So what Mixel traits take this product out of the realm of a primitive "MacPaint" experience? "Mixel is deeply social, which is game-changing," said Vinh, who argues that most people don't stick with art software not because they lack the skills, but because this software lack the social context that encourages users and makes it fun. "Mixel lets your friends and people you don't know join you in conducting visual conversations with collages. It makes art-making a social activity." He says "deeply social" because the experience is not voyeuristic. One can follow other Mixel users' work within the app, and the collage pieces have a kind of social life of their own, as they can be reused and re-cropped.

Story continues after the gallery.


Obviously, Vinh is trying to capitalize on the incredible proliferation of social networks. But there's more in his view: "I believe it's a fantastic cultural development that gives us all new ways to express ourselves and make connections that would never have been possible before. Of course, it doesn't come without caveats or downsides of its own, but few innovations do. It's very much like broadcasting or mass media: it's powerful and enriching, but it must be tempered with thoughtfulness and care."

Convinced there is a huge audience waiting for a virtual space to "pour their energies into the right creative outlet," Vinh's app is an investment that looks at large potential payback. "If you think about it, everyone -- all of us -- starts out doing this as kids," Vinh says. "If we can give that to people again, we fully believe that audience is tens if not hundreds of millions of people strong. A user base of that size presents tremendous opportunities for monetization, whether it's in-app purchases of software tools or subscriptions or hard goods. We have a lot of interesting ideas in this arena, but the first step is to start winning over that audience."

Mixel will be popularized through outreach to a broad potential interest group. "The great thing about this app is that almost anyone is a potential user," Vinh said. "The core thing, though, is to build a community of passionate, engaged Mixel users who will help spread the word."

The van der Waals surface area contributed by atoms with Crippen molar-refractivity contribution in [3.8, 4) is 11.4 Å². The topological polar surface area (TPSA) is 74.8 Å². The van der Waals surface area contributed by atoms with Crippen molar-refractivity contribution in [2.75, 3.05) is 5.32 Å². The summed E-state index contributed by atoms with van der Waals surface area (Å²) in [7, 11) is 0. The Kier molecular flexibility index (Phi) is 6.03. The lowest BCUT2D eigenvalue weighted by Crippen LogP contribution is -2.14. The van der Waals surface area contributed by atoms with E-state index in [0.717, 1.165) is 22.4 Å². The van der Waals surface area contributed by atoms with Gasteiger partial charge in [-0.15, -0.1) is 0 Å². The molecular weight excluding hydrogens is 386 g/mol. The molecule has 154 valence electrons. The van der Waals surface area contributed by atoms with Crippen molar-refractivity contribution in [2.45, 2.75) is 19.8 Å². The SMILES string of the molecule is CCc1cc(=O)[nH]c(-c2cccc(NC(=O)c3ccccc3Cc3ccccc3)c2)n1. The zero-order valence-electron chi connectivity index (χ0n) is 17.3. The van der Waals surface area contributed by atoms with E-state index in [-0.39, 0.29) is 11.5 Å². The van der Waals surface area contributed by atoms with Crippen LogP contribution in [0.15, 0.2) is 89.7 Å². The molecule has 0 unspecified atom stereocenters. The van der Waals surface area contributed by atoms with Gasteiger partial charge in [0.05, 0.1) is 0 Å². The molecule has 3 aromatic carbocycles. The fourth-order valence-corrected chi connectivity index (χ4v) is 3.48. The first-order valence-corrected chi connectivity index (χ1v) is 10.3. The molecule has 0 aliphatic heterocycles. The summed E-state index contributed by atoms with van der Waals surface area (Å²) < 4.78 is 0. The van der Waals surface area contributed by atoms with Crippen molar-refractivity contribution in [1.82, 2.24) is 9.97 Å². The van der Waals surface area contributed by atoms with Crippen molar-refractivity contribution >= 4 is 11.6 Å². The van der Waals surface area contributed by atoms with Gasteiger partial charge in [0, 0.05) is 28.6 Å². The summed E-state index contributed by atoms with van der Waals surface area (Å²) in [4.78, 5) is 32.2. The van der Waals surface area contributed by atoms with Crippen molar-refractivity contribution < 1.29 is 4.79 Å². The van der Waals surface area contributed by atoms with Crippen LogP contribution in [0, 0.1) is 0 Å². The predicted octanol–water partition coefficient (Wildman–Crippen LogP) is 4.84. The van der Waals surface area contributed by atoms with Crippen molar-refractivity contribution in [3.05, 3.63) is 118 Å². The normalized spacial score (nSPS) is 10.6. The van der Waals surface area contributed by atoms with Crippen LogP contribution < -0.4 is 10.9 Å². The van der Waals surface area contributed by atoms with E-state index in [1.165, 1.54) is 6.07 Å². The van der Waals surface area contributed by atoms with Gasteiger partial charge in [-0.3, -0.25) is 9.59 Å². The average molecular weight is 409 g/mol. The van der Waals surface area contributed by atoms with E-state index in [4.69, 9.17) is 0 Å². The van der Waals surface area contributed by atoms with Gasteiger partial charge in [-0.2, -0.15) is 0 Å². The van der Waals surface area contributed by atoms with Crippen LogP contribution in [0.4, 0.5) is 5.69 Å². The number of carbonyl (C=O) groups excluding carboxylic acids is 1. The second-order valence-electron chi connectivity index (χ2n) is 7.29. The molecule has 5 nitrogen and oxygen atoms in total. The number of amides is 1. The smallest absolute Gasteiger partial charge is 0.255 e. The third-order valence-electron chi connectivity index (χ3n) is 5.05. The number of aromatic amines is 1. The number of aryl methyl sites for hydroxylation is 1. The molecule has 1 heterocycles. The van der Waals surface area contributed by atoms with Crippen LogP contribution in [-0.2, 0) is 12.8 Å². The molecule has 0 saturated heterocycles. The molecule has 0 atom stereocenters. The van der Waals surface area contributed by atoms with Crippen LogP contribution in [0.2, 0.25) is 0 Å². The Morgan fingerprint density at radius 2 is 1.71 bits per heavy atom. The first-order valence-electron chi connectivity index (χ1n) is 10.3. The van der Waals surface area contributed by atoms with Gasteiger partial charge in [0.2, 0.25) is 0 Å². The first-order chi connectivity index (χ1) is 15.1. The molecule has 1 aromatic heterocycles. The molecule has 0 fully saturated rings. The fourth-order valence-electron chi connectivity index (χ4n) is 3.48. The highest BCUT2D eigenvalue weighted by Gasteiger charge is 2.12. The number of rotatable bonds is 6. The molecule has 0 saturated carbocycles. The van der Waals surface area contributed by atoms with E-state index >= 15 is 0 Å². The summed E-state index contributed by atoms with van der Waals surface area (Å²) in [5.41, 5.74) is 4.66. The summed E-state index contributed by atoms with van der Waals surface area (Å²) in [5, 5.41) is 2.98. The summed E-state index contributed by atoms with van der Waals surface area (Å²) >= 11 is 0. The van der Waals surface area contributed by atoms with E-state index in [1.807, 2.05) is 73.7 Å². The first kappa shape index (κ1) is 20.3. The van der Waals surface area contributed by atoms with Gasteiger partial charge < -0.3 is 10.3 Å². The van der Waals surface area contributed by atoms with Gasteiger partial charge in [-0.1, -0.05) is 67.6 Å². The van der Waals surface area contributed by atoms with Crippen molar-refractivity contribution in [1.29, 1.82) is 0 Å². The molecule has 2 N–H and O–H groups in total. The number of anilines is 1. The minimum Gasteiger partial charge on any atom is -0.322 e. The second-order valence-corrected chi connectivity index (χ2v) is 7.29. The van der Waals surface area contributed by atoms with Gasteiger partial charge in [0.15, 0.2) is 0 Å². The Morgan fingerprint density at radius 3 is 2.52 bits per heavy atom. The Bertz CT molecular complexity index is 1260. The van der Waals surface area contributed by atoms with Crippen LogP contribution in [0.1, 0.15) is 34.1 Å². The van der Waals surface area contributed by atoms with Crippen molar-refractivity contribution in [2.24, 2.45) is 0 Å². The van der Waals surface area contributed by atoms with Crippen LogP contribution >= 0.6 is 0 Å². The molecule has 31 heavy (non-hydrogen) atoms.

Other than another novelty app, what will the "engaged Mixel users" receive in return? "We've really tried to create an environment that encourages positive content, that gives users every reason to post collages that are fun and adventurous and creative without being insulting or rude or pornographic." And then there is the "conversation" that excites Vinh. "Beyond that, I've seen social networks have some powerful, life-changing effects. My girlfriend was an early photo blogger, and she found a community of like-minded people from all over the world on Fotolog some years ago. Those people became lifelong friends for her; they attend one another's weddings and visit one another on trips; many of them have gone on to make careers in photography or change career paths because they were inspired by the social interaction they had on that network."

The proof is in the collaging. Vinh said he has many features planned for the inevitable updates. "The beauty of this idea is that the longer we think about the possibilities, the more possibilities arise." And whether amateur or professional, isn't art about endless possibilities?

Image: Mixel.

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Steven Heller is a contributing writer for The Atlantic, the co-chair of the MFA Design program at the School of Visual Arts, and the co-founder of its MFA Design Criticism program.